Having its core positioned closely adjacent the path of travel of the sheets to be detected is a reactor T4 the winding of which is supplied, during test, by variable voltages by means of the secondary of a transformer T 1. In series with the winding of reactor T4 is the primary of a transformer T2 the secondary of which is connected to the input terminals of a full-wave rectifier SR1-4. As will appear below, the transformer T2 will be energized when switch 12 is in standby position and also when this switch is in test position if the conditions of the test are met.
Connected across the secondary winding of transformer T1 is a control circuit comprising in series either a reset switch shown or the contactor CRSA, the coil of relay CR5, and a grid-controlled gas discharge device V1. The control of tube V1 is determined by the resultant control grid bias supplied by the bucking capacitors C1 and C2 which, as shown, are connected in series between the cathode and control grid of this tube. Capacitor C1 is charged by rectifier SR5 in a direction tending to place a negative potential on the control grid of tube V1, while capacitor C2 is charged by the rectifier SR14 in a direc-- tion tending to place a positive potential on the control grid of the tube V1.
Connected across the secondary of the transformer T1 is a step-down transformer T3, the output or secondary voltage of which is used not only to supply the heater of tube V1 but also through conductor 26 to energize the transformer T2 when the switch 12 is in standby position. The various circuit parameters are so chosen that when the transformer T2 is so energized the output of rectifier Sill-4 is suflicient to keep capacitor C2 charged beyond the reference charge on capacitor C1 so that the tube V1 will normally remain conductive. It should be understood, of course, that the primary of transformer T1 will be connected to a suitable commercial A.C. source through a suitable switch, not shown. Upon closure of this last-named switch and with the switch 12 in standby position to ready the apparatus for operation the tube V1 will conduct (as soon as its cathode is heated) immediately upon the reset switch being momentarily closed. Conduction in tube V1 energizes relay CR5 causing the holding contactor CRSA to close after which the reset switch may be released. A neon indicating lamp NE is connected in parallel with the coil of relay CR5 so that after conditioning the apparatus as described and releasing the reset switch the operator can tell at a glance that the tube V1 is conducting and that the apparatus is ready for testing. In this manner the apparatus itself is always inherently pro-tested directly before being used to test the sheets being delivered by the conveyor 10.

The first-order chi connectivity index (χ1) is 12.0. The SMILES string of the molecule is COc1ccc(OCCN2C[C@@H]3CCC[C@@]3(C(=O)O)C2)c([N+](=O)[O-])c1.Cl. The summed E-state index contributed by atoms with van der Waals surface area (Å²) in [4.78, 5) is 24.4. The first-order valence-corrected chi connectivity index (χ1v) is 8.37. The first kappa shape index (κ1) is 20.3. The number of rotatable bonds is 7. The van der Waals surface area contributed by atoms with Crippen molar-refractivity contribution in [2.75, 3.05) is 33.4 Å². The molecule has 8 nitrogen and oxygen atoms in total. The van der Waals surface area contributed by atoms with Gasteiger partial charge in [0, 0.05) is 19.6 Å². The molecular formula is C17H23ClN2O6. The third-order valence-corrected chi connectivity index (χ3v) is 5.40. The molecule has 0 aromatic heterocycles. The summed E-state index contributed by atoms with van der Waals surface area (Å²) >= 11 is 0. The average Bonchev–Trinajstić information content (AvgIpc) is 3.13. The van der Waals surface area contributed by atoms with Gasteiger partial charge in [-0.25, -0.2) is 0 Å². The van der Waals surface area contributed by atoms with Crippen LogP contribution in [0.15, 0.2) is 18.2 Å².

Relay CR5 has a second but normally closed contactor CRSB which is in the energizing circuit for a second neon indicating lamp NEZ, and the operator can readily determine by noting the energization of lamp NEZ that the apparatus is not ready for use or (if the apparatus is in use) that multiple sheets have been detected. This latter aspect of the function :of lamp NEZ will be explained below. Relay CR5 has a second normally closed contactor CR5C whose cooperating contacts are in a control circuit, not completely shown, operative when relay CR5 is de-energized to automatically shut down the sheet feeder or the manufacturing line to enable and require the operator to remove the unwanted second sheet before the feed or line is restarted.